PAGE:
Scam Avoidance: A few ways to help stay secure
As the digital world has increased its presence in modern life, online fraud has also increased. With scammers looking for more opportunities to take advantage, it is important to recognise possible scams, as well as knowing the best ways to avoid possible online fraud. Learn below some useful methods of computer safety and security to help prevent you from becoming a victim.
Passwords can be primary targets for fraudsters, especially if they are written down and left out in the open. Memorising your password rather than recording it can help ensure that it is kept away from outside eyes.
Using names, places, or things related to you such as interests or hobbies may make it easier for someone to guess or steal your password. Having long, unique combinations of numbers and letters, both upper and lower case, can help prevent this from happening. Changing your password regularly can also be a good way to keep fraudsters from obtaining it.
Banks will never ask for your password or PIN – if you receive an email asking for this information, it may be an online fraudster and you should contact your bank as soon as possible.
Software and Security
Using antivirus software such as Norton or McAfee can add another layer of protection to your online behaviour, and it could detect external threats that you would not otherwise notice. Leaving your firewall switched on can also help – some operating systems, such as Windows, provide their own firewall.
Regularly updating your operating system and anti-virus software helps ensure that you have the latest protective technology, and that your computer is up-to-date on threats to your computer’s security.
When you enter personal information or payment details onto a website look for signs that the site is safe and secure:
- The website URL begins with https, rather than http – the extra ‘s’ stands for secure.
- The address bar is green, or has a green tick.
- The address bar has a padlock next to the URL.
Online fraudsters may send you an email with a link or attachment – if the email looks suspicious, deleting it immediately could prevent your computer from being attacked or information from being stolen.
Suspicious emails can include emails with strangely phrased subject lines, or with offers that seem too good to be true – for example, a message that says “You have won the jackpot, all you have to do is click here to claim your prize!”
Replying to these emails, clicking on links, opening attachments, and giving personal information should be avoided.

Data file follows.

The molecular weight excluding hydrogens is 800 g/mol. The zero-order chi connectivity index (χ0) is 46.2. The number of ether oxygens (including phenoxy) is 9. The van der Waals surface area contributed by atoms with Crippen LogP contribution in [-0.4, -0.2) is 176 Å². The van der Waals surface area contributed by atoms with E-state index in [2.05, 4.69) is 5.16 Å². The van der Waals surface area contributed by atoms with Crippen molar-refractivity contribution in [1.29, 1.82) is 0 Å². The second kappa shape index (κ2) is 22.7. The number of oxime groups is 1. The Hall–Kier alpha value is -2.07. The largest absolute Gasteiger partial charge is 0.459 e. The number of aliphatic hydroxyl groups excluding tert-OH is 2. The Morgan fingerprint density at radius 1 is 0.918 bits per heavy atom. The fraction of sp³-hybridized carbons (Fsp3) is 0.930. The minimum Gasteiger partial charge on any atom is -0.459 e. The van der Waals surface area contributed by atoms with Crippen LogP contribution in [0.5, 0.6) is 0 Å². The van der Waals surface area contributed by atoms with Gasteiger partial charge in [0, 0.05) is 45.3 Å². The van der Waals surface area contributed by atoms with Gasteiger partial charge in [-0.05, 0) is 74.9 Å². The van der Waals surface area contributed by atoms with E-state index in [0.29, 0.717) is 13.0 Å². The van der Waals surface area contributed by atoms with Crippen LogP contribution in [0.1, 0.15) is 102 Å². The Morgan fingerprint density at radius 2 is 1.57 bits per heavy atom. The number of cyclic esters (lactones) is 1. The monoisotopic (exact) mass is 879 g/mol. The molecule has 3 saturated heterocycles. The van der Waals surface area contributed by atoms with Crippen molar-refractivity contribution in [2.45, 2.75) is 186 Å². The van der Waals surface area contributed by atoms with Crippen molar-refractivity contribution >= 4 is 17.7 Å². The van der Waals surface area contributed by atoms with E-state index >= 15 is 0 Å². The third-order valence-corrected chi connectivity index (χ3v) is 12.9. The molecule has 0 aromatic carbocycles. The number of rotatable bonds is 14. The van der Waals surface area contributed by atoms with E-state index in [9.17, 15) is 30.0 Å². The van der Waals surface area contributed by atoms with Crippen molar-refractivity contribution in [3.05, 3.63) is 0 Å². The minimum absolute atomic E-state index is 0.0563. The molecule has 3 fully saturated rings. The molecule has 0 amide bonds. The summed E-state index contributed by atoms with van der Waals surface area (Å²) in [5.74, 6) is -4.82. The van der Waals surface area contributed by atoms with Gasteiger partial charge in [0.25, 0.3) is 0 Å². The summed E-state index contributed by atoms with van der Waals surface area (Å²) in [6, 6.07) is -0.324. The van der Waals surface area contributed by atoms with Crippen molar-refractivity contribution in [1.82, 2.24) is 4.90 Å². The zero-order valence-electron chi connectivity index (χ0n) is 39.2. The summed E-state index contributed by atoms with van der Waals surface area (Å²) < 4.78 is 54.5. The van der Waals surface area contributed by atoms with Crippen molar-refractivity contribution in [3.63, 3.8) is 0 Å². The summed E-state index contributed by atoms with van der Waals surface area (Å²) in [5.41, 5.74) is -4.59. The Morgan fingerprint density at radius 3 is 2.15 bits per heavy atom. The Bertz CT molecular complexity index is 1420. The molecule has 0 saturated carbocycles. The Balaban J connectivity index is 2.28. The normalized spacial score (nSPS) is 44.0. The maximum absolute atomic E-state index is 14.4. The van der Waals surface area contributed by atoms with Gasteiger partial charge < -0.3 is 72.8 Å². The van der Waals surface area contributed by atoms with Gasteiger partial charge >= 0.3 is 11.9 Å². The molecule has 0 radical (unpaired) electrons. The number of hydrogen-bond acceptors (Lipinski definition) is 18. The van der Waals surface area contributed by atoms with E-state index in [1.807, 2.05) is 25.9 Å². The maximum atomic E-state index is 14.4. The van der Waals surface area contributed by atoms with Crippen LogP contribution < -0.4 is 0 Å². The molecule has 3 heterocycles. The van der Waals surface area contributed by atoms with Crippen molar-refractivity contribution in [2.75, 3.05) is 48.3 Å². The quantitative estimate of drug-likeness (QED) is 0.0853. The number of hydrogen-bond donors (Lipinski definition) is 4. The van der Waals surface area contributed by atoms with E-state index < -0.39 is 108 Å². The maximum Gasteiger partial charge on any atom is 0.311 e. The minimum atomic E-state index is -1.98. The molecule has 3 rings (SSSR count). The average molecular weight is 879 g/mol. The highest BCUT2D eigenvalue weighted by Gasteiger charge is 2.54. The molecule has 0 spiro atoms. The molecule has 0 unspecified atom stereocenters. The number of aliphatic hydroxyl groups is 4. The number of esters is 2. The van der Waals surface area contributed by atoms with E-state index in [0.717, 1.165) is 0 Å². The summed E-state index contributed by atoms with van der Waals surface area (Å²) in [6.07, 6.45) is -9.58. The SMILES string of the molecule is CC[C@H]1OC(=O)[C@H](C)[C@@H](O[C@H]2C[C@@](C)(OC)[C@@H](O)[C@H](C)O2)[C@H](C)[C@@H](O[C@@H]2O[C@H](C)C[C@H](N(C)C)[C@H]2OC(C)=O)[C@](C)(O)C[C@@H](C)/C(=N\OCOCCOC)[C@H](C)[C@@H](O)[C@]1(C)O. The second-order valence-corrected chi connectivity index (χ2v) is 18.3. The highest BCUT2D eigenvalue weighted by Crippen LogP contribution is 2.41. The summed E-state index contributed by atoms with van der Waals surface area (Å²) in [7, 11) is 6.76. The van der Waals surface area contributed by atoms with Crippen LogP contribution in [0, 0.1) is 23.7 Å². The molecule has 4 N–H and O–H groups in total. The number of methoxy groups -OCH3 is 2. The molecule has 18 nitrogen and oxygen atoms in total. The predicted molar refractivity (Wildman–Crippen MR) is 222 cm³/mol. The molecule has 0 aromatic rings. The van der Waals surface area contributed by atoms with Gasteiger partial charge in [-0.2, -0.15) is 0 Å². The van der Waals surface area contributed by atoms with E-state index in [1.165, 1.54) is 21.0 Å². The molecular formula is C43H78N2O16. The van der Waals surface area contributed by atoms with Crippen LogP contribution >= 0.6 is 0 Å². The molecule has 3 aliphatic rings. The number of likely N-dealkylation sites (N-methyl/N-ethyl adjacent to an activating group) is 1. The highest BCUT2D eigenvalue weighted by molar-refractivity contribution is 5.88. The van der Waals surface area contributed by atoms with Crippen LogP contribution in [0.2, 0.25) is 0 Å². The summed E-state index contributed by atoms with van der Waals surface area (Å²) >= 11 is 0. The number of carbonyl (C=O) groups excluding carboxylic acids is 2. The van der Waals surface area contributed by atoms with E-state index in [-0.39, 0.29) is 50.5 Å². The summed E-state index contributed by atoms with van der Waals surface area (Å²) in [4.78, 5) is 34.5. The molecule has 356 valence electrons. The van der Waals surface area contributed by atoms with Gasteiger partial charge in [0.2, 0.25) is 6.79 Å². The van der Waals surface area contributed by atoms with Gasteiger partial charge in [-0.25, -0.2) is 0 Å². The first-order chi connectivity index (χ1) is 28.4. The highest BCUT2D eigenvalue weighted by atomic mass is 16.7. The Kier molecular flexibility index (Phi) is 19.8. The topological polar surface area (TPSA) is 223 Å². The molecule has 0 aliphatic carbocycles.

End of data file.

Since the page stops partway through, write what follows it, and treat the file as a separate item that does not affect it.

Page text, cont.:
Remote access is the ability to access a computer or network from another location. This can be useful for businesses and corporations when someone is away from the office but needs to access information. However, hackers and fraudsters may use this as a way to delve into a computer and steal information. It is therefore important to only allow remote access to trusted sources, if any at all.
Before you make a purchase online, researching the website or retail company can help you confirm their legitimacy. You can check if a limited company (aside from sole traders) is registered on the official Companies House website. Finding details such as phone numbers, postal address and email addresses can also give you a point of contact should anything go wrong.
Avoid giving money to ‘pop-up’ charities. These are charities that open soon after a disaster has occurred which may be set up to take advantage of those giving to charity.
Do not send money to people or organisations that you don’t know as there is no concrete way of knowing if they are trustworthy.
Keeping close track of your monthly bank statements and credit card bills can help you notice any unusual numbers or transactions. Shred paper statements before throwing away to prevent anyone from stealing your information.
There are a variety of ways that online scammers can target your personal information and finances, from hacking emails to stealing personal information. As these types of crimes have become a growing concern, it is increasingly important to be able to protect yourself and your information online – Learn more about privacy in the information age and online security, and check your credit report for any possible signs of identity theft.
- How secure is your email?
- Identity theft and fraud explained
- Financial fraud explained
- Best practices for avoiding identity theft
- Stay safe online: Creating a secure password
- Are smart gadgets putting you at risk of identity theft?
- Helping your children stay safe online
- Should you share your location on social media?
- Safeguard your personal information on video game consoles
- Would you do internet banking on your smart TV?
- How fraudsters use Wi-Fi hotspots to steal data
- How to avoid email fraud
- Preventing your child’s identity from being stolen
- Keeping your personal information secure when moving home
- Protect yourself from becoming a victim of SMS phishing
- Protect against identity theft when sharing photos online
- Safeguard your identity on mobile apps
- Your social media profile and identity theft
- What is credit card fraud – can you prevent it from happening to you?
- How fraudsters can hijack your browser
- Safeguard your identity on Facebook and other social media sites
- Going on holiday - keeping your identity safe
- How to prevent smartphone identity theft
- Shopping online – staying safe against identity theft
- How to spot and avoid romance scams
- Facial recognition and identity risk
- Dealing with phishing phone scams
- How cyber attacks happen
- Safer Internet Day – protecting children online
- 7 Signs of Identity Theft
- How to avoid contactless card fraud
- What Are Data Breaches?
- How to Spot a Phishing Email
- ID Fraud Overview
- How Financial Crimes Are Hidden in The Dark Web
- How much do you know about the Dark Web?
- Are you losing your identity?